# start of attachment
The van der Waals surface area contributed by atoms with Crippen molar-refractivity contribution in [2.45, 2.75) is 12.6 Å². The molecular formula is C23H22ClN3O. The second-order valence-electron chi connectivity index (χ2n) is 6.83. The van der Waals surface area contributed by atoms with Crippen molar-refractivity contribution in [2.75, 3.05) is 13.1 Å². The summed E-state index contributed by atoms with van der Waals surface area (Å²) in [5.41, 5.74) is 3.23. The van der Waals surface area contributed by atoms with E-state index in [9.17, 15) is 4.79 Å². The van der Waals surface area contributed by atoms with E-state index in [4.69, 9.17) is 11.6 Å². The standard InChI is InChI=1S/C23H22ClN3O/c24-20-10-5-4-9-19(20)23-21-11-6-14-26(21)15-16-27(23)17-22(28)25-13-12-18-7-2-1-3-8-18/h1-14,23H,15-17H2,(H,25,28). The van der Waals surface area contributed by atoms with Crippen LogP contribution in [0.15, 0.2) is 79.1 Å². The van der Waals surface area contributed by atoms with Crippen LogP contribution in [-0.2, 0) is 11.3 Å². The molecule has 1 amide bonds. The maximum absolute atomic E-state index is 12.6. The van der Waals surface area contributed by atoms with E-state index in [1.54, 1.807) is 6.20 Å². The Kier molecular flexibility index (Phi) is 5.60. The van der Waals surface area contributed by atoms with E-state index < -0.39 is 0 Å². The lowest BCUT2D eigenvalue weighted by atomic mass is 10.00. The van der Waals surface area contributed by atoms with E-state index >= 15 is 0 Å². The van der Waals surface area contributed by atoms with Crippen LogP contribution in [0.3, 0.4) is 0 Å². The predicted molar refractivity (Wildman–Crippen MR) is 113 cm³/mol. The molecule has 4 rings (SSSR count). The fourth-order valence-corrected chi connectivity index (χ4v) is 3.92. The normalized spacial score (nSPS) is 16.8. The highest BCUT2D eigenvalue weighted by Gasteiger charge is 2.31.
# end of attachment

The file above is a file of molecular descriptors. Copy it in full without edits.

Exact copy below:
The van der Waals surface area contributed by atoms with Crippen molar-refractivity contribution in [2.45, 2.75) is 12.6 Å². The molecular formula is C23H22ClN3O. The second-order valence-electron chi connectivity index (χ2n) is 6.83. The van der Waals surface area contributed by atoms with Crippen molar-refractivity contribution in [2.75, 3.05) is 13.1 Å². The summed E-state index contributed by atoms with van der Waals surface area (Å²) in [5.41, 5.74) is 3.23. The van der Waals surface area contributed by atoms with E-state index in [9.17, 15) is 4.79 Å². The van der Waals surface area contributed by atoms with E-state index in [4.69, 9.17) is 11.6 Å². The standard InChI is InChI=1S/C23H22ClN3O/c24-20-10-5-4-9-19(20)23-21-11-6-14-26(21)15-16-27(23)17-22(28)25-13-12-18-7-2-1-3-8-18/h1-14,23H,15-17H2,(H,25,28). The van der Waals surface area contributed by atoms with Crippen LogP contribution in [0.15, 0.2) is 79.1 Å². The van der Waals surface area contributed by atoms with Crippen LogP contribution in [-0.2, 0) is 11.3 Å². The molecule has 1 amide bonds. The maximum absolute atomic E-state index is 12.6. The van der Waals surface area contributed by atoms with E-state index in [1.54, 1.807) is 6.20 Å². The Kier molecular flexibility index (Phi) is 5.60. The van der Waals surface area contributed by atoms with E-state index < -0.39 is 0 Å². The lowest BCUT2D eigenvalue weighted by atomic mass is 10.00. The van der Waals surface area contributed by atoms with E-state index >= 15 is 0 Å². The van der Waals surface area contributed by atoms with Crippen LogP contribution in [0.3, 0.4) is 0 Å². The predicted molar refractivity (Wildman–Crippen MR) is 113 cm³/mol. The molecule has 4 rings (SSSR count). The fourth-order valence-corrected chi connectivity index (χ4v) is 3.92. The normalized spacial score (nSPS) is 16.8. The highest BCUT2D eigenvalue weighted by Gasteiger charge is 2.31.